Pressure armour in unbonded flexible pipes is constructed using helically-wound profiled wires specifically designed to provide hoop strength; in high pressure applications, several layers are wrapped to provide the necessary hoop strength. During service, the wires in individual layers are in contact and move relative to each other due to dynamic flexing. Analysis of such interfaces is complex, as the contact between the layers is non-uniform, discrete and nonconforming. Discrete contact geometry often leads to high stress hot spots that can lead to regions of fretting/wear in the wire under certain conditions. Knowledge of the local interactions between individual layers and the ability of the pressure armour wires to withstand such local contact under applied dynamic sliding conditions is essential to guarantee the necessary integrity and durability of the pipe to withstand service pressure loading.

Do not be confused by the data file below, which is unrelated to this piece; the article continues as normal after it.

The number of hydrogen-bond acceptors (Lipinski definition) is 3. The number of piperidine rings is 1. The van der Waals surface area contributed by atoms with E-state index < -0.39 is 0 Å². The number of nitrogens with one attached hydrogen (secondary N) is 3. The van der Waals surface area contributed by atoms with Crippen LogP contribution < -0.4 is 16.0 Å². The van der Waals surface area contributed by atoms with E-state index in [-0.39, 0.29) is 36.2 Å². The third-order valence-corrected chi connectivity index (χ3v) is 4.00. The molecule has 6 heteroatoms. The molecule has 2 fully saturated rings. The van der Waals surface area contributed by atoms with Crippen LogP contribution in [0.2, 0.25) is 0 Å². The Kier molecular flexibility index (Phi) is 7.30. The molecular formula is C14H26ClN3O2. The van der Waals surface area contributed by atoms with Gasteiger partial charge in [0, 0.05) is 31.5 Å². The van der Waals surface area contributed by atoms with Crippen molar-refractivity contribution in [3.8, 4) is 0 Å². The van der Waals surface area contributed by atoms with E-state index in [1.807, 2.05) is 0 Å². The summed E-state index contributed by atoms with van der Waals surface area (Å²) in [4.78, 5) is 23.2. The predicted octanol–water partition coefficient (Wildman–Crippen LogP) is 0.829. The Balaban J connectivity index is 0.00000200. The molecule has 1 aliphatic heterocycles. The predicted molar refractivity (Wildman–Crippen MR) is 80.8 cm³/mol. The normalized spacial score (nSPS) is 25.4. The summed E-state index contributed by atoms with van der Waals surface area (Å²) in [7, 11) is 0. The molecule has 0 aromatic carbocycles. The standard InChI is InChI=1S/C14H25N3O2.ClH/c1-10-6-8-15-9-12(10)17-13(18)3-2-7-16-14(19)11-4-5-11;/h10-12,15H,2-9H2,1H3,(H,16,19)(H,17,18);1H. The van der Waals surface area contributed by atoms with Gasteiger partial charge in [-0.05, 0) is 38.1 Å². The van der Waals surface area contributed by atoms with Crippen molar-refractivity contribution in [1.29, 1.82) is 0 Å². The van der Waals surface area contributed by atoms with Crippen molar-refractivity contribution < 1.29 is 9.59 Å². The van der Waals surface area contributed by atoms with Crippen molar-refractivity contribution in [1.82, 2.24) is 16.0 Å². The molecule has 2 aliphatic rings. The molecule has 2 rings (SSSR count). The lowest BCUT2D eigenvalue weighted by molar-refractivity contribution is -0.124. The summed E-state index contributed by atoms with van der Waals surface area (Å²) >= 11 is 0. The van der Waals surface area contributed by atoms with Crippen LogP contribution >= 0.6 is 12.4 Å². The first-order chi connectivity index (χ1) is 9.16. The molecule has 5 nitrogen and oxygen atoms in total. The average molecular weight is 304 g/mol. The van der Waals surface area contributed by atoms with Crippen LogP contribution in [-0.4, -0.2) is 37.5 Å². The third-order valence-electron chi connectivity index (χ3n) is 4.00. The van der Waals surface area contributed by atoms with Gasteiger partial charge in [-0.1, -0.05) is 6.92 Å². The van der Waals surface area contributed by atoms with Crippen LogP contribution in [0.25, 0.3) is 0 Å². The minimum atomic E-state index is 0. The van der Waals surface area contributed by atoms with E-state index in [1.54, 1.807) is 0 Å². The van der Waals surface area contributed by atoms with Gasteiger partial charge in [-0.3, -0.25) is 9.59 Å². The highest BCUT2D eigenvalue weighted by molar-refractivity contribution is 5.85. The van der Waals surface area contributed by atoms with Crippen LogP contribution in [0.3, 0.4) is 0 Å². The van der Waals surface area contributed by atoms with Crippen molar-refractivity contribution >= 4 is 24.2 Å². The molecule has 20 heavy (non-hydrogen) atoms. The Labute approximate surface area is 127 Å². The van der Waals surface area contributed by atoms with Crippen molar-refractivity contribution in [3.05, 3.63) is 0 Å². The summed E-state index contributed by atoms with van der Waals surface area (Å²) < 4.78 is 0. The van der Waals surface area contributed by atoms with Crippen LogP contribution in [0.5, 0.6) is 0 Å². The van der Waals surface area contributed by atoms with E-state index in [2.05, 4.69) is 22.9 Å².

This paper discusses a pipe with two pressure armour layers. A finite element model has been developed to predict both the dynamic interaction between layers and the contact stick-slip behaviour between the wires under dynamic loading. The numerical results of this work, together with the fretting/wear damage behaviour of the wire material developed in a previous study, have been used to assess the fretting/wear damage of the pressure armour wires of the pipe. An evaluation method has been proposed to predict the safe loading envelope that would not lead to wear/fretting of the pressure armour wires.

The method involves the evaluation of subsurface stress distribution at the wire contacts in the pipe, which is used with material yield properties to predict the size of microscopic plastic zones. Loading cycles to crack nucleation are predicted using experimental data generated under similar loading conditions. A brief discussion is provided on the fretting damage behaviour of flexible pipes under service conditions.

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